The former head of the Shin Bet – Israel’s secret service – Ami Ayalon once quoted the 19th-century military theorist Clausewitz as saying “victory is simply the creation of a better political situation”. It might not be the most objective of statements but it does hold true in the context of the recent extraterritorial surgical strikes carried out by the Indian armed forces. As the regional and global intelligentsia decipher the political and militaristic impact of India’s armed attack, the Indian Director General of Military Operations’ press statement confirming the surgical strikes presents a strong case for the attack in line with international legal principles.
In addition to announcing the objective of the Indian attack as being that of neutralising non-state armed group(s), the statement (a) points towards Pakistan’s responsibility to curb terrorist activities on its territories, (b) justifies the attack and (c) avoids making claims that could further stoke the escalation.
The statement refers to a commitment made by Pakistan in January 2004 for “not allowing its soil or territory under its control to be used for terrorism”. A look down the archives leads to a joint press statement made by the two nations on January 6, 2004 that reads, “President [Pervez] Musharraf reassured Prime Minister [Atal Behari] Vajpayee that he will not permit any territory under Pakistan’s control to be used to support terrorism in any manner.”
The International Court of Justice, in its 1949 judgement in the Corfu Channel case, spelled out the legal principle behind this commitment. It observed that it is “every state’s obligation not to allow knowingly its territory to be used for acts contrary to the rights of other states”. Moreover, one need not go into the legal authoritativeness of Pakistan’s 2004 commitment as the ICJ in the above-mentioned case affirmed that this is a general and well-recognised principle of international law.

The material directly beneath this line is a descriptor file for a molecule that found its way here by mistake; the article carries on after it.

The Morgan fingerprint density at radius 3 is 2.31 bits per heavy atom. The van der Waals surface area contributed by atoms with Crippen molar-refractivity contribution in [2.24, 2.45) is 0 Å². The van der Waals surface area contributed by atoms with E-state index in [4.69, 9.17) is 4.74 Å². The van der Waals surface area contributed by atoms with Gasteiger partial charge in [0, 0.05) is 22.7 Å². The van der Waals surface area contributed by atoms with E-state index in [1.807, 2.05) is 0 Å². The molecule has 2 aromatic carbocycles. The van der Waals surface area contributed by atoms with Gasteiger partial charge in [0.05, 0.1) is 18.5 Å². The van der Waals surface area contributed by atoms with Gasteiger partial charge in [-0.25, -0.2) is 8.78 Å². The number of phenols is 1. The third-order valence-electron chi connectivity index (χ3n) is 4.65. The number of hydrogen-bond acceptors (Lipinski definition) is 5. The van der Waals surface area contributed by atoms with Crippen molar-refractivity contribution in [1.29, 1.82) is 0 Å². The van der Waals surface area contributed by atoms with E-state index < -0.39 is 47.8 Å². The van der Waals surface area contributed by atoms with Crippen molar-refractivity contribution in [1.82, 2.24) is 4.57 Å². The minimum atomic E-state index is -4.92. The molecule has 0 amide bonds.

The principle is reverberated in the UN Security Council resolutions adopted in the aftermath of 9/11, namely 1368 and 1373 and various other treaties on counter-terrorism. The 1373 resolution particularly spells out the obligation emanating from the above-stated principle and casts the duty, among other related ones, on each UN member state to “prevent those who finance, plan, facilitate or commit terrorist acts from using their respective territories for those purposes against other states of their citizens”.
The DGMO said that despite persistently urging Pakistan to respect its 2004 commitment, “there has been no let-up in infiltration and terrorist actions from across the Line of Control”. This echoes the US Department of State’s 2015 Country Reports on Terrorism that, while giving a holistic account of the counter-terrorism efforts of Pakistan, noted, “Pakistan has also not taken sufficient action against other externally-focused groups such as Lashkar-e-Taiba (LeT) and Jaish-e-Mohammad (JeM), which continued to operate, train, organise, and fundraise in Pakistan.”
Ascertaining whether a state has diligently attempted to prevent its territory from being used to carry out terror activities against other state(s) depends on two elements. First, whether the state possessed or ought to have possessed the information of such activities being carried out on its territory. And second, its capacity or ability to thwart the same.